Remember the Conflict
I woke this morning with the horrible realization that yesterday’s writing had been all wrong. I wrote a scene that was supposed to have been the big emotional turning point in which a key piece of information was revealed to one of the characters. It was supposed to be so shocking that it changed the way she saw one of the other characters and made her question her dealings with him. In a previous draft of this book, I’d tried to put this revelation too early in the story, but it was a dramatic scene in which the villain tried to force this revelation by creating a situation that made the character do something that he then had to explain, and then the other character had to react. But since I’d put it too early, they didn’t have enough of a relationship established for it to have that big of an impact.
Moving it much later in the story had a different effect. They’d built up some trust, but that meant I wrote it as just a conversation, and the reaction was simply, “Oh, that explains a lot.” No real emotional impact, no shock. No decision point. I’d completely skipped the turning point scene.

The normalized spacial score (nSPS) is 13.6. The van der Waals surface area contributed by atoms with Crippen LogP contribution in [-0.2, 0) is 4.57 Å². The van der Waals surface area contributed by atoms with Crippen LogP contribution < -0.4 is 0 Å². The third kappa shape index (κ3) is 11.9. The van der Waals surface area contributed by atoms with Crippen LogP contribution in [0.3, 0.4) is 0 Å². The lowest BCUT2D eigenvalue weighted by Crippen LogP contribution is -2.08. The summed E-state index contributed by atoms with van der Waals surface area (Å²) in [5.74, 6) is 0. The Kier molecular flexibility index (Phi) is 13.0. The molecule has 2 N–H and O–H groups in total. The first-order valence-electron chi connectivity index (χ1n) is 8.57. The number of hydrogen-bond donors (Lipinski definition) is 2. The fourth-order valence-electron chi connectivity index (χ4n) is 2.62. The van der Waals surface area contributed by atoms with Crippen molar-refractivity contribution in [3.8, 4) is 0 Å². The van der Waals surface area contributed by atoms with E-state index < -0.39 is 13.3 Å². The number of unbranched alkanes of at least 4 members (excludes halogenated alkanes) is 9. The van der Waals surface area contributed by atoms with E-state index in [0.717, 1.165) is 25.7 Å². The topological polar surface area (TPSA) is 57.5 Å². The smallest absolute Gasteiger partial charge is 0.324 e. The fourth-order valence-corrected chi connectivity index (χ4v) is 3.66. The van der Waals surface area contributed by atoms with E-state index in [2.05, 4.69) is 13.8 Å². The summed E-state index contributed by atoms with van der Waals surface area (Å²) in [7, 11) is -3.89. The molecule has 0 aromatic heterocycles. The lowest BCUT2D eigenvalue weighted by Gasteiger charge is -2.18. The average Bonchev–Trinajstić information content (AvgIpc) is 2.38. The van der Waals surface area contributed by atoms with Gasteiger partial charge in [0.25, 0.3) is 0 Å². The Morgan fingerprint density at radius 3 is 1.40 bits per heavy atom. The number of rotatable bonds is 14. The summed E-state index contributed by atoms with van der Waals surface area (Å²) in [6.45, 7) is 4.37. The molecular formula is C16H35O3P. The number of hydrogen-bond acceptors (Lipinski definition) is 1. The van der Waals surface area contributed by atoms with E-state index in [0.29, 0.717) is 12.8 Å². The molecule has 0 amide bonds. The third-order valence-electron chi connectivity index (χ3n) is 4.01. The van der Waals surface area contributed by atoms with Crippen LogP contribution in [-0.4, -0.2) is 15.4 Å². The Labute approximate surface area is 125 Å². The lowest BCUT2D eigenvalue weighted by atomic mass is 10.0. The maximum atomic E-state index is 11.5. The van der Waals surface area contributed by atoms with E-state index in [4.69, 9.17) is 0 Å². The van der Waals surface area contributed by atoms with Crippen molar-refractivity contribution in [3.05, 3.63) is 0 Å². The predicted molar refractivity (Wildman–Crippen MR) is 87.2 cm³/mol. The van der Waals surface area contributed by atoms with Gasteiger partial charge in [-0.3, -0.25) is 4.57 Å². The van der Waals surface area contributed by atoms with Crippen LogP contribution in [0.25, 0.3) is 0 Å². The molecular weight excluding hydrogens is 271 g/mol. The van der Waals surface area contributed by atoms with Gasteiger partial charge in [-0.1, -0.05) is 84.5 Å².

At least I did figure it out before I wrote any further, so I can fix it, and I’ve figured out how to fix it. I think the new version will be much better even than what I had originally planned because there’s more trust to have been broken. Since I realized this so quickly rather than on a later draft, I guess I haven’t entirely forgotten how to write. I think I was just being conflict averse. There’s so much conflict and tension in the world right now that I want these characters to like each other and get along. But fiction needs conflict. It’s hard to have a story where absolutely nothing bad happens. Even a book that’s being called the cozy fantasy has some bad stuff happening and some conflict.
So now I’m writing an angsty bit, and there will probably be a lot of chocolate consumed while I work on it. And I will need to put sticky notes around my desk saying “remember conflict.”